W3C News Advisory: W3C's Judy Brewer to Speak Today at White House "Digital Divide" Event

World Wide Web Consortium Works to Bridge "Digital Divide"

Web Accessibility Initiative Director Presenting at White
House "Digital Divide" Event

For Immediate Release --

Contact --
Janet Daly <janet@w3.org> +1 617 253 5884

http://www.w3.org/ -- 21 September 2000 -- The White House 
has invited Judy Brewer, Director of the Web Accessibility 
Initiative (WAI) of the World Wide Web Consortium (W3C), to 
speak at its Digital Divide Event on Accessible Technologies 
on 21 September 2000 in Flint, Michigan.

Ms. Brewer is presenting on issues regarding accessibility
of the Web for people with disabilities, highlighting
solutions developed by WAI to produce a Web that is more
usable by all. "WAI works by bringing together industry,
disability organizations, accessibility researchers, and
government," explained Brewer. "We can show that accessible 
design is not only possible; but is also good design, and
well within reach of all Web content publishers."

WAI's recent achievements include the development of
guidelines for the creation of Web content that can be
accessed by any user, regardless of disability, as well as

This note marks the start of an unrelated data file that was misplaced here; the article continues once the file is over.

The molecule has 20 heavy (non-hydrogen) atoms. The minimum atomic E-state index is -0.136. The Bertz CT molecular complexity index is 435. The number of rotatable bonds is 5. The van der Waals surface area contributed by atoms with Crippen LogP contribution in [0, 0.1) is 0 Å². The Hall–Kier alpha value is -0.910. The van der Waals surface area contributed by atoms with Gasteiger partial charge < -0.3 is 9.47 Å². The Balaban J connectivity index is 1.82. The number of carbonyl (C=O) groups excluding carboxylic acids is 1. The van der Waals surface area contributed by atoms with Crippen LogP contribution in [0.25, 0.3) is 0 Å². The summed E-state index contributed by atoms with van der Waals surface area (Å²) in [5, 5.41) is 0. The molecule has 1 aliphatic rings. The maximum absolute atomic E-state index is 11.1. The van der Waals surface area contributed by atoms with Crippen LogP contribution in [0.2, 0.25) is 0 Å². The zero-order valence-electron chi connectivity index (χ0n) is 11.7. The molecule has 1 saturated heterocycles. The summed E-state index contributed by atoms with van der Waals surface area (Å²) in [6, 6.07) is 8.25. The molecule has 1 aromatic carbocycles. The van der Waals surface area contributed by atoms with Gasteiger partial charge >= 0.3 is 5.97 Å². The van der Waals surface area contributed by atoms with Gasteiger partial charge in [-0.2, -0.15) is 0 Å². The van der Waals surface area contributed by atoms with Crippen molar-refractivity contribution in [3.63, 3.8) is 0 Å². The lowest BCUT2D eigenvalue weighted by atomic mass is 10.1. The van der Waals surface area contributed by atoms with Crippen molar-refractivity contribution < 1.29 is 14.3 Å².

guidelines for the production of software that makes it
easier to produce accessible Web content automatically. The
Web Content Accessibility Guidelines serve as a definitive
resource for Web designers to produce sites that work for
the widest possible audience, and have received
international endorsement.

About the Web Accessibility Initiative (WAI)

The World Wide Web Consortium's (W3C) commitment to lead the
Web to its full potential includes promoting a high degree 
of usability for people with disabilities. WAI, in 
coordination with organizations around the world, pursues 
accessibility of the Web through five primary areas of work: 
technology, guidelines, tools, education and outreach, and 
research and development.  

About the World Wide Web Consortium (W3C)

The W3C was created to lead the Web to its full potential 
by developing common protocols that promote its evolution 
and  ensure its interoperability. It is an international 
industry consortium jointly run by the MIT Laboratory for 
Computer Science (MIT LCS) in the USA, the National 
Institute for Research in Computer Science and Control 
(INRIA) in France and Keio University in Japan. Services 
provided by the Consortium include: a repository of 
information about the World Wide Web for developers and 
users, and various prototype and sample applications to 
demonstrate use of new technology. To date, over 440 
organizations are Members of the Consortium.


Received on Thursday, 21 September 2000 07:59:44 UTC